the most beautiful of cities.

There are examples of the song on YouTube, for those who wish to hear it. Curiously, each contrada has adopted the same melody for use with its own unique lyrics. Apparently, there are several hundred versions of this very song, if all the unique verses of the collective contrade are added up. The contrada-specific lyrics are decidedly more colorful and provocative than the actual “Canto della Verbena,” which may not strike one as surprising. Each contrada rendition provides both a public expression of its own self-identity along with its image of others. A bit less romantic than the Siena version, each contrada’s rendition is sometimes used to verbally rip apart one’s rivals while asserting one’s own preeminence. This explains the singing back and forth across the Campo, with some groups focused on taunting their adversaries. (An interesting update as of June 2019: a new regulation in Siena now prohibits a contrada from singing this and other derogatory songs about its rival while occupying the rival’s territory.)

Siena on Lockdown: Role of the Song of Verbena in uplifting the spirits of the Sienese (added March 13, 2020)

In times of crisis the important cultural role of shared music and customs can come to the fore. Numerous videos and stories have been circulating in recent days about how the determined Sienese citizens are finding ways to support one another emotionally and financially, most practically with various volunteering efforts organized through the city’s seventeen contrade, or neighborhoods. Perhaps capturing the true Senese spirit is the Song of Verbena (and variations thereof) being sung outside windows of medieval-era housing along Siena’s deserted streets and public spaces. One article and video can be found here, in the local Corriere di Siena. In part the article’s author writes the following, as roughly translated:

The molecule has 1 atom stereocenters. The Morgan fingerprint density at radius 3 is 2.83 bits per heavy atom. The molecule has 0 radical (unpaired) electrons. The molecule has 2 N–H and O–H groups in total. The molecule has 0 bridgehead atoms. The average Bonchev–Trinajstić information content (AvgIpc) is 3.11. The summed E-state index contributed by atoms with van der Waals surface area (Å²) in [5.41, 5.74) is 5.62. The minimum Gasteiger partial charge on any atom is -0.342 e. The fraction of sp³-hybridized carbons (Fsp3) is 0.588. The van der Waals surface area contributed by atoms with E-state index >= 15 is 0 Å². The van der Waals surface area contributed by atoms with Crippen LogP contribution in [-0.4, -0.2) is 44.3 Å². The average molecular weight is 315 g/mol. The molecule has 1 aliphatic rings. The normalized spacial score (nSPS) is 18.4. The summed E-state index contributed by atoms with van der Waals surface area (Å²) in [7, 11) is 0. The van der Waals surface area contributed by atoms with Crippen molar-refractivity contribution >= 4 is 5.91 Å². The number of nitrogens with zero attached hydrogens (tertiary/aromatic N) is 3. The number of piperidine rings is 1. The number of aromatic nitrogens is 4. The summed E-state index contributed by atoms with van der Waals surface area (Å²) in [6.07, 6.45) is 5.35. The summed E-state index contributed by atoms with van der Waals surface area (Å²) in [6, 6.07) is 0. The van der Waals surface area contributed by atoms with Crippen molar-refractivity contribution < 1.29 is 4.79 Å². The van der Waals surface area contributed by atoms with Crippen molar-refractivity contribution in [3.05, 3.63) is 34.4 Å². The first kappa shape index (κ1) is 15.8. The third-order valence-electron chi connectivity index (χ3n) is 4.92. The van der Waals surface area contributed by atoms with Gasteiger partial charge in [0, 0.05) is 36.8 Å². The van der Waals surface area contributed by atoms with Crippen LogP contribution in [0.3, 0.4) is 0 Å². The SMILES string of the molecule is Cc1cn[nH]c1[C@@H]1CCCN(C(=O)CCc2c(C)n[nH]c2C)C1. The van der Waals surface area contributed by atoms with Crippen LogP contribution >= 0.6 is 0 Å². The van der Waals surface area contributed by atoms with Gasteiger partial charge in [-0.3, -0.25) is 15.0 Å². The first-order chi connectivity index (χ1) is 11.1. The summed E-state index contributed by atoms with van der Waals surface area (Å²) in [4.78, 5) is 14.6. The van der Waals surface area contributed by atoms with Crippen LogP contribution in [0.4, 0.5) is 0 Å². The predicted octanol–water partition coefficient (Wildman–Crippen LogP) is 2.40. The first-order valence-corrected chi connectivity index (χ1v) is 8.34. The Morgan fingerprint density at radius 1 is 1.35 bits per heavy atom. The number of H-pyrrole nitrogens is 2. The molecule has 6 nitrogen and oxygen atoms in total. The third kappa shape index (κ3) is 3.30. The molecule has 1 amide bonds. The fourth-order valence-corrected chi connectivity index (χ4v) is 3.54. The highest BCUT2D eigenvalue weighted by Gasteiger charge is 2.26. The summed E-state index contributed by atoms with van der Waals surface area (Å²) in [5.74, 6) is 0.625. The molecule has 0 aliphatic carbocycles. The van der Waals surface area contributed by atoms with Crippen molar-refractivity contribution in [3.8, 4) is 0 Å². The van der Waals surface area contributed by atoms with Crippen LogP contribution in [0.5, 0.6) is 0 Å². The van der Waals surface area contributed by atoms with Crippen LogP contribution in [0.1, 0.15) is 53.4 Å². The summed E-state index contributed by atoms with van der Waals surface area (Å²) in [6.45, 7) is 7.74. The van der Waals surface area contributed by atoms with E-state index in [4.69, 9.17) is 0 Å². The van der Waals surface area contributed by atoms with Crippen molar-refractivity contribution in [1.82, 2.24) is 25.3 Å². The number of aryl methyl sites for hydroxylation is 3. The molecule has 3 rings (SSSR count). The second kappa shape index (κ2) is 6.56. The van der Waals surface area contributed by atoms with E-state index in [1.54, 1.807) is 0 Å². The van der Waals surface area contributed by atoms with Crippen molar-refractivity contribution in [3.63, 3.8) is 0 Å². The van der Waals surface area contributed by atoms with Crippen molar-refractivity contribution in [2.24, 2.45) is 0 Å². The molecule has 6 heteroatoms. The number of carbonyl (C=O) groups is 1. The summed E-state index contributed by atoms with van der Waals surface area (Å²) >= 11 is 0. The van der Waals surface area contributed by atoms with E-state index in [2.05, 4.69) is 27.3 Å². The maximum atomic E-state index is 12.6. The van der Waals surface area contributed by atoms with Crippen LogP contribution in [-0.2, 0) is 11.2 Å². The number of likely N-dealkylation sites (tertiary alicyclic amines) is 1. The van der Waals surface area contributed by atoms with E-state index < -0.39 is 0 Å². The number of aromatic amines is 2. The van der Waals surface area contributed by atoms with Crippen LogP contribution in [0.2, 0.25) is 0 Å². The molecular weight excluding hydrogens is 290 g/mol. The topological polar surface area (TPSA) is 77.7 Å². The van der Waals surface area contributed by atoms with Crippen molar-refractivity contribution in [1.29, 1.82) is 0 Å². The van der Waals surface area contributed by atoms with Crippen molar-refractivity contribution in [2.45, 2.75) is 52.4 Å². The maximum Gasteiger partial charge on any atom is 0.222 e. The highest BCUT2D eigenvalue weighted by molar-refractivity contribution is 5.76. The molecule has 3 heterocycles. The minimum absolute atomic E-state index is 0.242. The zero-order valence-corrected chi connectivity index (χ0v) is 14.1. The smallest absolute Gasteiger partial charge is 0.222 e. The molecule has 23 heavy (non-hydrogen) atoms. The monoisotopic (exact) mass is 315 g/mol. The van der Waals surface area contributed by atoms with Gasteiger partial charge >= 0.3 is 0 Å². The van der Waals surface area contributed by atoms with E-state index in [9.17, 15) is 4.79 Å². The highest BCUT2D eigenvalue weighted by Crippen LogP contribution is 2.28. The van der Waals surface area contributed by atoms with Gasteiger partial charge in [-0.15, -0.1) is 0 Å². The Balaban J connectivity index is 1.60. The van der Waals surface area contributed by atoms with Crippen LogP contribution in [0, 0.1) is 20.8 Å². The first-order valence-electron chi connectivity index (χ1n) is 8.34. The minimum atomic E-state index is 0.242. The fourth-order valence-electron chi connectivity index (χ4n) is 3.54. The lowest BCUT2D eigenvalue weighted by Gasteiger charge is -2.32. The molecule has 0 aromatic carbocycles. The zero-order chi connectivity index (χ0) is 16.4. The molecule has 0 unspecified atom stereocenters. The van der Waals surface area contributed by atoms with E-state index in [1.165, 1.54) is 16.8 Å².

“[During the] Coronavirus emergency, the Goose contradaioli sing songs from the houses of their contrada (district). The people of the Goose made their voices heard by warming all of Siena. After the decree issued by the government to limit the contagion from coronaviruses with closed shops, and with very few people through the streets of the historic center, the contradaioli have joined together, intoning each from their own homes the songs that every Sienese knows. [It is a] touching moment when they start singing the Verbena, a real hymn for the city.”

Scaling Up: On the evening of Sunday, March 15 at 9:00 pm, taking a cue from the Goose, the entire city of Siena will sing the March of the Palio out their windows in a unified display of resolve and pride. The song will begin citywide with the last ring of the Sunto (the bell on the city hall tower, Torre del Mangia). I will plan to post some video here when available.

Young contrada members of the Goose (Oca) likely singing and taunting their counterparts in their rival contrada, the Tower (Torre). (Photo: Paradis)

2 thoughts on “What is the song sung by the Sienese during the days of the Palio?